[ ] Carve a scholar’s rock
[ ] Carve a cheese knife
[ ] Carve a rabbit


For most of my life, I have followed the path of the jack-of-all-trades. I have often enjoyed the ability to learn new skills quickly, but mastery has not often been part of my trajectory. This has partly been due to having a wide variety of interests and a limited amount of resources (e.g. not having the money to have music lessons at an early age). Nonetheless, my career trajectory is moving me towards subspecialization, most likely in the field of Vascular Neurology, the field that is concerned with the treatment of stroke. Part of my passion for stroke comes from the fact that I have interest in many aspects of it: the disease pathophysiology (the many etiologies), the emerging and changing acute and neuroprotective treatment modalities, the need for better public health methods to get people to the hospital faster, the variety of care delivery strategies that different centers have established, and the great deal of research going into stroke rehabilitation and adaptation to post-stroke disability. Nonetheless, as my training progresses, it will help if I can explore this field with the aim to find a point of focus for my energy and intellectual desire. As such, my resolutions this year are:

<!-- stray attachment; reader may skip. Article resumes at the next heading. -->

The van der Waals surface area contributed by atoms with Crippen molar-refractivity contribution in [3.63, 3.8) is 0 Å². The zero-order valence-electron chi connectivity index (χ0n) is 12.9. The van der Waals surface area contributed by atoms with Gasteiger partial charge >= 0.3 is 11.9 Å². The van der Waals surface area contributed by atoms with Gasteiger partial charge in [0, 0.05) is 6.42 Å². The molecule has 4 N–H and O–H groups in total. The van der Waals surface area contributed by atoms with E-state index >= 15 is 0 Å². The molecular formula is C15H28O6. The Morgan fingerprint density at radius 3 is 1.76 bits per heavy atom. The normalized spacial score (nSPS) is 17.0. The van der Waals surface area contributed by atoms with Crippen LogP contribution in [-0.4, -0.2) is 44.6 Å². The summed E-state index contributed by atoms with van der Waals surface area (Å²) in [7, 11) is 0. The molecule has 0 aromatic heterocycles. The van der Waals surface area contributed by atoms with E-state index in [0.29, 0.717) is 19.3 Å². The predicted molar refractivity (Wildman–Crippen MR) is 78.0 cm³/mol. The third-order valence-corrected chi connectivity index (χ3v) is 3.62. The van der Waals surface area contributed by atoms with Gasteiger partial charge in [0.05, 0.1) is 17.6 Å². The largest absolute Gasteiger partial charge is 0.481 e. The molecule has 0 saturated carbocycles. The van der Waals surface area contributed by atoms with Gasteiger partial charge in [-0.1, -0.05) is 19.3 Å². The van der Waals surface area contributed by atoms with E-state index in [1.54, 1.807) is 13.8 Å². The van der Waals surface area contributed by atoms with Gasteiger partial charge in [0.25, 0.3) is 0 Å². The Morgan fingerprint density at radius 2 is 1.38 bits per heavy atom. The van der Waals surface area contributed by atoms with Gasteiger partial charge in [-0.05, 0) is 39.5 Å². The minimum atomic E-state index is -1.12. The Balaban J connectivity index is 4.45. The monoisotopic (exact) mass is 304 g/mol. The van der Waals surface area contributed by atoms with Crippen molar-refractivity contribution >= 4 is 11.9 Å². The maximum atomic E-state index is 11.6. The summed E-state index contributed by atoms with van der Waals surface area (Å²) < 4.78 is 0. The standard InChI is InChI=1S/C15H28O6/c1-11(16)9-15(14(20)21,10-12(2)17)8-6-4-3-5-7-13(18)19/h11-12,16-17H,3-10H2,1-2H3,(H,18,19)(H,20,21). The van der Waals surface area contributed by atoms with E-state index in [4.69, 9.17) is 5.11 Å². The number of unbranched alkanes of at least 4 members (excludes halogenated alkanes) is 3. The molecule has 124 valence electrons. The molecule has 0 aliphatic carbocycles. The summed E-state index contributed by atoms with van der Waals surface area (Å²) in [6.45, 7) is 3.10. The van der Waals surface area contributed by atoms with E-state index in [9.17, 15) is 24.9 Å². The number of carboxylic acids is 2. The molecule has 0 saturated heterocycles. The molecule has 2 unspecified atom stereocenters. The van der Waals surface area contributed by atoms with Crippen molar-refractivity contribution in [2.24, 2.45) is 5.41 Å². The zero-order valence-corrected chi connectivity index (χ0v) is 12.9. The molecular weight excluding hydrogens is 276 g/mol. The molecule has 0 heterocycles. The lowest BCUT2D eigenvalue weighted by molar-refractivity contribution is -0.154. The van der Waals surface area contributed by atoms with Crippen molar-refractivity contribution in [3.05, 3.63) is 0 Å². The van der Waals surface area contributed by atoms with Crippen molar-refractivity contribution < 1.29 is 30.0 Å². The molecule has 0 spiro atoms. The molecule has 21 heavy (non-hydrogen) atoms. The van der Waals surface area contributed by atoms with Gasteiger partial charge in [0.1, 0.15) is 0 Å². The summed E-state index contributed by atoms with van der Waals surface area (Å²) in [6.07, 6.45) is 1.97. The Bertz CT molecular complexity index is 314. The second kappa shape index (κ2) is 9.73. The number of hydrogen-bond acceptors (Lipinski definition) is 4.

[] To develop a point of focus

[ ] To find a concept of stroke that is not well understood and prepare to study it
[ ] To find an aspect of stroke care that can be improved upon and develop a means to achieve improvement